One of the most popular politicians in Mexico ... It ended in a triumph for him ... As mayor of Mexico City, he won respect as much for his reputation for honesty, a gruelling work schedule and his humble lifestyle as for his ambitious public works and social programmes targeting the poor and disadvantaged ... He often draws on his humble origins - growing up in a village of 600 in Tabasco State, the son of a store owner... recognition of indigenous people's rights, scholarships for the handicapped and improving healthcare and education ... He says he will pay for social spending, higher pensions and wages by wiping out corruption, cutting down on government waste and cracking down on tax evasion

A Harvard educated lawyer, [he], is favoured by the business community. He has run a negative campaign.
One gets a platform presentation, the other is described by the ugly gruntwork of electioneering, imagery, and they go one to present any skeletons have in his closet.

Thay are, by the way, BOTH “career politicians” – but since that’s a seemingly bad thing, only one of them is identified as such.

It simply never ends.

The fuse is lit!

04 July 2006

Birds of a feather

Klan Gets Permit for Gettysburg Protest

GETTYSBURG, Pa. -- The National Park Service has granted the Ku Klux Klan's request to hold a rally and protest the Iraq war at the Civil War battlefield where Abraham Lincoln delivered the Gettysburg Address.
One set of authoritarian symps to coincide with another:

US Anti-War Protesters to Launch Fast
The list of anticipated fasters includes anti-war activist Cindy Sheehan, mother of an American serviceman killed in Iraq, and Michael Berg, the father of an American citizen who was captured by insurgents in Iraq and later beheaded.

Several members of Congress are expected to take part, as well as a British and a Canadian lawmaker. Actors Danny Glover, Sean Penn and Susan Sarandon, as well as country musician Willie Nelson, are among a long list of celebrities.

"For some of us, it is an open-ended fast, meaning we are not sure how long we will go, but we are determined to go as long as our bodies allow us to," said Medea Benjamin, who helped organize the event, called "Troops Home Fast."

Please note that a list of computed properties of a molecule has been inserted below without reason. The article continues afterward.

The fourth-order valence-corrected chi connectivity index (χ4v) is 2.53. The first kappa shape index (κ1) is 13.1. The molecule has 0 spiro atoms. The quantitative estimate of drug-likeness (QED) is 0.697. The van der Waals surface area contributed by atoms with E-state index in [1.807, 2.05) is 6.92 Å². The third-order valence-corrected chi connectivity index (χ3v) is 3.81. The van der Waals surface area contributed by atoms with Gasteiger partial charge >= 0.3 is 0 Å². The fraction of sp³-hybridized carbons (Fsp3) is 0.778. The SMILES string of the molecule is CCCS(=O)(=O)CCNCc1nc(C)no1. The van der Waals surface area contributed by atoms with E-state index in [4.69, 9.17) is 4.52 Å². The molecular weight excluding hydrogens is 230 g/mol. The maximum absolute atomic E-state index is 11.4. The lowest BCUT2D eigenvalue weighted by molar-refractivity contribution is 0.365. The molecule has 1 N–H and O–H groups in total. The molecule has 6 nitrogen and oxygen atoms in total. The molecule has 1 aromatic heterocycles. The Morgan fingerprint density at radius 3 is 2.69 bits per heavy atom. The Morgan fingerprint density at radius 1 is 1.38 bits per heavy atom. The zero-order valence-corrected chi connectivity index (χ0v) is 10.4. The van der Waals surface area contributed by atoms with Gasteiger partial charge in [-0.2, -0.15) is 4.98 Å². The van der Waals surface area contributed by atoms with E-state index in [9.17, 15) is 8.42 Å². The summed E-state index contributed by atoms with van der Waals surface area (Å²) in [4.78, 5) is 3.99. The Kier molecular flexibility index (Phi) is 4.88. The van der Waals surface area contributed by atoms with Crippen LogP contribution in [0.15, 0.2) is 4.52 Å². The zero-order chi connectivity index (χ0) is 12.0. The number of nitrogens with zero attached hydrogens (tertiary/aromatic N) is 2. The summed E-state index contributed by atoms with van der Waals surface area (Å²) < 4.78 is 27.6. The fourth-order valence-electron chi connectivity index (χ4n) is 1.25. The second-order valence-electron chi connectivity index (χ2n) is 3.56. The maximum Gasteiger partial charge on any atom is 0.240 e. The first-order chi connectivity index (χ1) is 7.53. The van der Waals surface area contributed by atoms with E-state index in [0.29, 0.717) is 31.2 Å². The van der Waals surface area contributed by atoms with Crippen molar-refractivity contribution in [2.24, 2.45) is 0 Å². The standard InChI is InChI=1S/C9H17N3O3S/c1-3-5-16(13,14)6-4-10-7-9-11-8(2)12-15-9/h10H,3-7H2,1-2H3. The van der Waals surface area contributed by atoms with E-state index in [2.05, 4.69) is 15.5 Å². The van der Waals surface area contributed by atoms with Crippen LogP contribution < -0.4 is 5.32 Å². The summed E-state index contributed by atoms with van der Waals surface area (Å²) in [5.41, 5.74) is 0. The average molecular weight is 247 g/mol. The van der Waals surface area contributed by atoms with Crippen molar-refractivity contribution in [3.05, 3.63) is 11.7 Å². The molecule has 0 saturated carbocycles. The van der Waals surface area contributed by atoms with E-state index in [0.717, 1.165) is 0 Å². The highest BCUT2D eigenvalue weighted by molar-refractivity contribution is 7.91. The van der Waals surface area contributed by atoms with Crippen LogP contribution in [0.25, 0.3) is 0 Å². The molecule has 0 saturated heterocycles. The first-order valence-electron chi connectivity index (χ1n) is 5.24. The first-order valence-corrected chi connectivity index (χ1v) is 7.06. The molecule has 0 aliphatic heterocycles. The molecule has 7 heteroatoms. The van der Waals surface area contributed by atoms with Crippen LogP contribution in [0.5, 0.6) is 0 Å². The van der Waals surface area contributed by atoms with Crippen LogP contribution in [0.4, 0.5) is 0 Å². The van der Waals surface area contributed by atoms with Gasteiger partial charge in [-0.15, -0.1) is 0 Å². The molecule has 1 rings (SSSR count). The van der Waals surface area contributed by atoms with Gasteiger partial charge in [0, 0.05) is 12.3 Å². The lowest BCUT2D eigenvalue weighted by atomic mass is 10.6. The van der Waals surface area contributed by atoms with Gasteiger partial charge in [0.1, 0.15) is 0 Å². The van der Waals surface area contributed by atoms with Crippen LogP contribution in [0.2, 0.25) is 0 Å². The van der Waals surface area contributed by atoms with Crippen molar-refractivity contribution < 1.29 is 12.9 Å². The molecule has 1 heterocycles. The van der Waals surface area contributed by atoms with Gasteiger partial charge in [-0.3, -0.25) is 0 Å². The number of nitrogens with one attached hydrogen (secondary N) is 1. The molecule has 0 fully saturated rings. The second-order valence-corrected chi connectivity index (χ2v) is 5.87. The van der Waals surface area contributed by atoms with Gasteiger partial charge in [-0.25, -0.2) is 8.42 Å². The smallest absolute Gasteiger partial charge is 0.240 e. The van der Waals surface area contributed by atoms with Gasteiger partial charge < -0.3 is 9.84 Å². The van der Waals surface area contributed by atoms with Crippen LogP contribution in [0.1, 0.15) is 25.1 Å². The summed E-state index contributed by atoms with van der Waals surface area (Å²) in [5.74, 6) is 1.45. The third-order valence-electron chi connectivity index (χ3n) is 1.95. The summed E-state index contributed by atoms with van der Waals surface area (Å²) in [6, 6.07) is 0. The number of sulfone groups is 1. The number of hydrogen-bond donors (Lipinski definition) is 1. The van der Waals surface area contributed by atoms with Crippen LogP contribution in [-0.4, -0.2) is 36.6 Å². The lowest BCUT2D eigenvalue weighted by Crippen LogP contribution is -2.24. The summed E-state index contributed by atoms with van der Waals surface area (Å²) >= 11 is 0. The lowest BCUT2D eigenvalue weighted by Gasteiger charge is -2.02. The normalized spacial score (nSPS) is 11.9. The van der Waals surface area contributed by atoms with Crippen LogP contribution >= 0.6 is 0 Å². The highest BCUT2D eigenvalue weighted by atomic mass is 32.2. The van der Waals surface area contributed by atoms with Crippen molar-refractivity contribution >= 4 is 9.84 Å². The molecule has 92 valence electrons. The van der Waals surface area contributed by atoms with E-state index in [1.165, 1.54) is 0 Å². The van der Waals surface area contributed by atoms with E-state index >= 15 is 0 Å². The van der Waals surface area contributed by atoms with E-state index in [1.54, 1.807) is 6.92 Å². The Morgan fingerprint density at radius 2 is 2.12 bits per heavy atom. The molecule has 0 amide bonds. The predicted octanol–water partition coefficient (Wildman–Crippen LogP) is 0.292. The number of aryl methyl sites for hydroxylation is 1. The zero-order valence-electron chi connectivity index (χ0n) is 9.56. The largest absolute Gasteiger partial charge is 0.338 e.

They have been reduced to resorted fakery, misrepresentation, and personal abuse to now demanding actions that will lead to certain failure to prove their point... “Troops home fast” indeed – pull them out before any success for the US initiative in the region becomes apparent to the public outside of Iraq and the rest of the Near East. When will they finally get thattrying to talk it down can’t make a thing true.

The fuse is lit!

03 July 2006

For the neo-hippy naïf with the Hershey squirts

The fuse is lit!

They hate us, they might hate us not. They hate us…

Most of the time I couldn’t care less. Sometimes I get a laugh out of it. Either way, a great many Europeans resemble an obsessed and desperate stalker whose loins burn for America one sick way or another. While some pollster can take the temperature of the brainwashed, other writers in the same paper can try to disabuse them of said delusion.

Andrew Stuttaford in NRO’s “The Corner”, Richard North and Helen Szamuely writing in the EU Referendum blog, and others have covered the matter nicely.
I all remind me of an example of how the allergy of this anti-Americanism constructed in the press can lay itself out on people. Waiting for a car ferry to cross the channel a British woman was at first flirting with me, and at one point said after a little while:

“You’re American!” as if I didn’t know.
“I am” – I am, you see.
“You don’t get much holiday. I don’t much like that”
“I get all the ‘holiday’ I want, I only get paid for three weeks of it.”
“But that’s not nice.” - henh? Nice?
“You just have to plan for it, ya know – save up a little, set up your projects… some people prefer the extra money.”
“They shouldn’t do that. I don’t think many people know how to do that.”
“I supervise 17 people, and they all know how to do that just fine”
She went on to another subject of cultural complain. She begged for one retort after another. She needed more of this “why is the sky blue” conversation the accidental representative of the great demon of her life - Americur.

Hoping that the damn gate would finally open, after 20 minutes of being part of her gruesome self-entertainment, I told her to stop being so damn rude. “I’m AmeriCAN, not AmeriCA,” I finally said. “If you have so many complaints about American life, email the White House.”
She seemed shocked when I asked her if she wanted the same kind of interrogation. “No, of course not” as if I was being too touchy to be the generic punching bag of her life’s disappointments. She seemed sort of shocked at the notion that I was a human with a persona, and not the straw man of my nationality. It often takes a poke in the ego to realize that this kind of crap from a complete stranger might be nosy, misdirected, and unwelcome.